The United States and other world powers have reached an outline of a nuclear deal with Iran that would lift international sanctions on Tehran in exchange for new limitations on its nuclear program.
President Obama in comments from the White House Rose Garden described it as a "historic" agreement that would leave the United States and its allies safe by preventing Iran from acquiring nuclear weapons.
"This framework would cut off every pathway that Iran could take" to get to a nuclear weapon," Obama said.
Under the framework, negotiators would continue to negotiate through June 30 to reach a final deal.
"Big day: #EU, P5+1, and #Iran now have parameters to resolve major issues on nuclear program," Secretary of State John KerryJohn KerryJohnson links Dem opponent to Clinton email scandal Senate poised to override Obama veto Overnight Defense: Debate night is here | Senate sets vote on 9/11 veto override | Kerry, McCain spar over Syria MORE tweeted
. "Back to work soon on a final deal."
Congress will closely scrutinize the framework deal, which Obama has made the centerpiece of his second-term foreign policy agenda.
He faces skepticism from U.S. ally Israel and lawmakers in both parties, who question whether Iran will abide by a deal and whether the agreement will ensure Tehran does not backtrack.
Lawmakers are considering legislation that would impose new sanctions on Iran. If such a measure were to be approved by Congress, the White House has warned it could kill the international talks.
Iranian officials quickly declared victory, arguing the deal would lift all international sanctions on the regime while allowing it to continue to develop nuclear power.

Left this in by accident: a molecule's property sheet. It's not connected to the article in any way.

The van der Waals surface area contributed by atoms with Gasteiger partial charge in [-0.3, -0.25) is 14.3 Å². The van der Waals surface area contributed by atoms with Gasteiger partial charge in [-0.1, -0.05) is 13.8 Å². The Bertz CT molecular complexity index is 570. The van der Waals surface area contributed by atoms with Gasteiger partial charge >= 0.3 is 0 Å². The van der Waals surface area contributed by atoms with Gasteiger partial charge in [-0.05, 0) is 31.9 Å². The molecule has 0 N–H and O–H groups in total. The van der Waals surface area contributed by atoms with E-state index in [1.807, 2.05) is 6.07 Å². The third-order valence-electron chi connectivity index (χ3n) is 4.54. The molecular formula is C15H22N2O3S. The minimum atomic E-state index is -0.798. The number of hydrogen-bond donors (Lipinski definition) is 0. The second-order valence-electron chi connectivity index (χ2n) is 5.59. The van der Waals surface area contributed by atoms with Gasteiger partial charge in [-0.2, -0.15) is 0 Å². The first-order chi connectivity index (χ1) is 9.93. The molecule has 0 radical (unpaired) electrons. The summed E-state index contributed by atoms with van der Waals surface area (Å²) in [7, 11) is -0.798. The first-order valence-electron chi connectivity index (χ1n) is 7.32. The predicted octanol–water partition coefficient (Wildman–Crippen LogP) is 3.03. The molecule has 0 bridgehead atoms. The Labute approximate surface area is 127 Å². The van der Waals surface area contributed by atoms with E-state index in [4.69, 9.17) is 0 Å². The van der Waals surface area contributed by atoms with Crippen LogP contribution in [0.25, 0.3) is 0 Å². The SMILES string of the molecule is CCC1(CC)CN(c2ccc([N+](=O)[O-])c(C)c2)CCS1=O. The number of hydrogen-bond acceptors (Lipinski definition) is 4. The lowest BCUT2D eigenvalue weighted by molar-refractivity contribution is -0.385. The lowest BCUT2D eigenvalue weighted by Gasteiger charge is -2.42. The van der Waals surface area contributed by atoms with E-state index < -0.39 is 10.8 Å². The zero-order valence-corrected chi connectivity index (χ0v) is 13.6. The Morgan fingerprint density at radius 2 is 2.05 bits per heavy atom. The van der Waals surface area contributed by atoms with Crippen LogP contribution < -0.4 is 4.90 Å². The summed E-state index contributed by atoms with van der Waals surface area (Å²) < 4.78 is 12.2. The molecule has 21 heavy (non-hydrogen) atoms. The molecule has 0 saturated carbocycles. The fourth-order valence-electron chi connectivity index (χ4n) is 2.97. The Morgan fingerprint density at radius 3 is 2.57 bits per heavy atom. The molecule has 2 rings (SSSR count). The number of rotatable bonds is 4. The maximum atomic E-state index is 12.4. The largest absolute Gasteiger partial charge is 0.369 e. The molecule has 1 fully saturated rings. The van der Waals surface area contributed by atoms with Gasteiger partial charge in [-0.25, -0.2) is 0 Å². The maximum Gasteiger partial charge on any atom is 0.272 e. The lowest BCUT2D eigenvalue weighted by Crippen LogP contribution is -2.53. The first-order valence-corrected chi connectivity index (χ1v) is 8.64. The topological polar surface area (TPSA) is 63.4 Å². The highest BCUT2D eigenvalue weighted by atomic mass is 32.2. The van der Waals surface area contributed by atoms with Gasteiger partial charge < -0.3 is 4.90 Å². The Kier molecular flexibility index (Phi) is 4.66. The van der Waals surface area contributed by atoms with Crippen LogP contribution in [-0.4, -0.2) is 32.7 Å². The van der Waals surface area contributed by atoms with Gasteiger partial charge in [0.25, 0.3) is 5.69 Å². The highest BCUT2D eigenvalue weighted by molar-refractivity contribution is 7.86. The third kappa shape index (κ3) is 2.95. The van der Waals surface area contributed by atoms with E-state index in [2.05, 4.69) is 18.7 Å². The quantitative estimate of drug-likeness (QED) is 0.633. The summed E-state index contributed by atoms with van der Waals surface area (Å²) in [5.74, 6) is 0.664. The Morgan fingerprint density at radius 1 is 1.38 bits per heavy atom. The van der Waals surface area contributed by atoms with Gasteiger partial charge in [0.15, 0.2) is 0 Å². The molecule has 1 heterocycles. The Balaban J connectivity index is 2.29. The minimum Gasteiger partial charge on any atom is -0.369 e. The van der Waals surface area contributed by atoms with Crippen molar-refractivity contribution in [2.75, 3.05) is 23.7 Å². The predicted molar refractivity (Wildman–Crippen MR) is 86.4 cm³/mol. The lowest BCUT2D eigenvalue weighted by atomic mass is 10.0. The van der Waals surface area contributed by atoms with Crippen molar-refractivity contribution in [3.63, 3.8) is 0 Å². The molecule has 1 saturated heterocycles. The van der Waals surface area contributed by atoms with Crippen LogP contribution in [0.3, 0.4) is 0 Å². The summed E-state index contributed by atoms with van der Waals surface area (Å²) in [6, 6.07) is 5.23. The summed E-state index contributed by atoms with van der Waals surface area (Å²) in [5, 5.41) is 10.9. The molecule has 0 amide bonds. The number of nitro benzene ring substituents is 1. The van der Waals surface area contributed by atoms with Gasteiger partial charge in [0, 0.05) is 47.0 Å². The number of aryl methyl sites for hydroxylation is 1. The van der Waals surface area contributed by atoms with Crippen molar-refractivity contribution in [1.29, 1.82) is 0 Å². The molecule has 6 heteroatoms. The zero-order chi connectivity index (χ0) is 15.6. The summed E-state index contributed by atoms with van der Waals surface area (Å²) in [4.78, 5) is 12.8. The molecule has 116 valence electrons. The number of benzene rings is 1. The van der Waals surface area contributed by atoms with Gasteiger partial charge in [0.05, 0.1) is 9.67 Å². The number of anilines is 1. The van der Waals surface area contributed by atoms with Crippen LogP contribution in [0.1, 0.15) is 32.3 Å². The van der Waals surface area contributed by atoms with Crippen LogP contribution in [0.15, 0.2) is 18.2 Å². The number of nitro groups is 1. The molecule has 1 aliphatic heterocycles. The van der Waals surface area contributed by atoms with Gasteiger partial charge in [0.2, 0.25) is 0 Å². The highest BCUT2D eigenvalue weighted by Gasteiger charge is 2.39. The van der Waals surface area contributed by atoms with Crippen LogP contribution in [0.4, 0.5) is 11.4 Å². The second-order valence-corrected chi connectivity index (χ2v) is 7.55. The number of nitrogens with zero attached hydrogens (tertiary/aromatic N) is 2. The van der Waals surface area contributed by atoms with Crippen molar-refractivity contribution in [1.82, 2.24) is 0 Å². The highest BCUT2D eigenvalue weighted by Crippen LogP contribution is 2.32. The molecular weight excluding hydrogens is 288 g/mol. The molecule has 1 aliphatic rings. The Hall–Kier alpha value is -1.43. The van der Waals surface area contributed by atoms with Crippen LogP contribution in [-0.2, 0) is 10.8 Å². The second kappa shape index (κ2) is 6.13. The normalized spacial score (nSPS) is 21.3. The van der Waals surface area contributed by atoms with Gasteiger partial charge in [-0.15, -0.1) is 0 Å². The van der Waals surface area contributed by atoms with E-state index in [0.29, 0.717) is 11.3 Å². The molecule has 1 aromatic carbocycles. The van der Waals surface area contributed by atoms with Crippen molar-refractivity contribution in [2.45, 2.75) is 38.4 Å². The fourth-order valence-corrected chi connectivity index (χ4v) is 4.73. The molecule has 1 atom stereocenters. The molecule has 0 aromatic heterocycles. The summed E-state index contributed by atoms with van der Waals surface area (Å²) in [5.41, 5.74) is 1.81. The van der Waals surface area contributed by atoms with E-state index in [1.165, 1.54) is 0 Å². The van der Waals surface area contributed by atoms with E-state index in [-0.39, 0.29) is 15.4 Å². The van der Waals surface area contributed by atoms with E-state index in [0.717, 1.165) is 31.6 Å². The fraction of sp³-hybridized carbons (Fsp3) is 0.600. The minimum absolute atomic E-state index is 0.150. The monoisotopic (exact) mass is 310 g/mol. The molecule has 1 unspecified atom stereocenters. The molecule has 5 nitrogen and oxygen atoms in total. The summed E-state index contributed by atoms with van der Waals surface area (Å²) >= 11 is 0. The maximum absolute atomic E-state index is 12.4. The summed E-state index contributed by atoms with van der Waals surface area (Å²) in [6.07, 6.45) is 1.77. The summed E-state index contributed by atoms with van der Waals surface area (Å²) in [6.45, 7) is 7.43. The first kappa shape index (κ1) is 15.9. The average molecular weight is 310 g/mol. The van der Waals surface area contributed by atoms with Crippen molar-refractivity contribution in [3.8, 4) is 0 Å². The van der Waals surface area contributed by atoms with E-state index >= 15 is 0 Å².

"All Security Council resolutions will be terminated, all U.S. nuclear-related secondary sanctions as well as EU sanctions will be terminated" during the term of the agreement, Iranian Foreign Affairs Minister Mohammad Javad Zarif said in a press conference.
"None of those measures include closing our facilities. The proud people of Iran would never accept that. Our facilities will continue. We will continue enriching, we will continue research and development, our heavy water reactor will be modernized and we will continue the Fordow facility," Zarif said.
European Union Foreign Affairs Minister Federica Mogherini said the EU will terminate economic and financial sanctions under the agreement, and the U.S. will cease implementation of sanctions simultaneous with the International Atomic Energy Agency (IAEA) verifying Iran is abiding by its nuclear commitments. United Nations Security Council resolutions imposing sanctions on Iran would also be lifted.
"When we implement our measures, there won't be no sanctions against the Islamic Republic of Iran," she said.
She also described new restrictions on Iran that would limit its enrichment capacity and its stockpile of uranium fuel.
Iran would commit to only having an enrichment facility in Natanz. Its Fordo site, which until recently had been hidden from the international community, would be converted to a nuclear physics and technology center, Mogherini said.
The Arak heavy water reactor also will be redesigned so that it can not produce weapons-grade plutonium, Mogherini said. Spent fuel will be exported, she said.
Iran is also agreeing to allow IAEA inspectors access to the nuclear sites to clarify "past and present issues"
“We will now work to write the text of a joint technical plan of action” in coming weeks and months," Mogherini said. “We are committed to complete our efforts by June 30th."
—This story was updated at 2:25 p.m.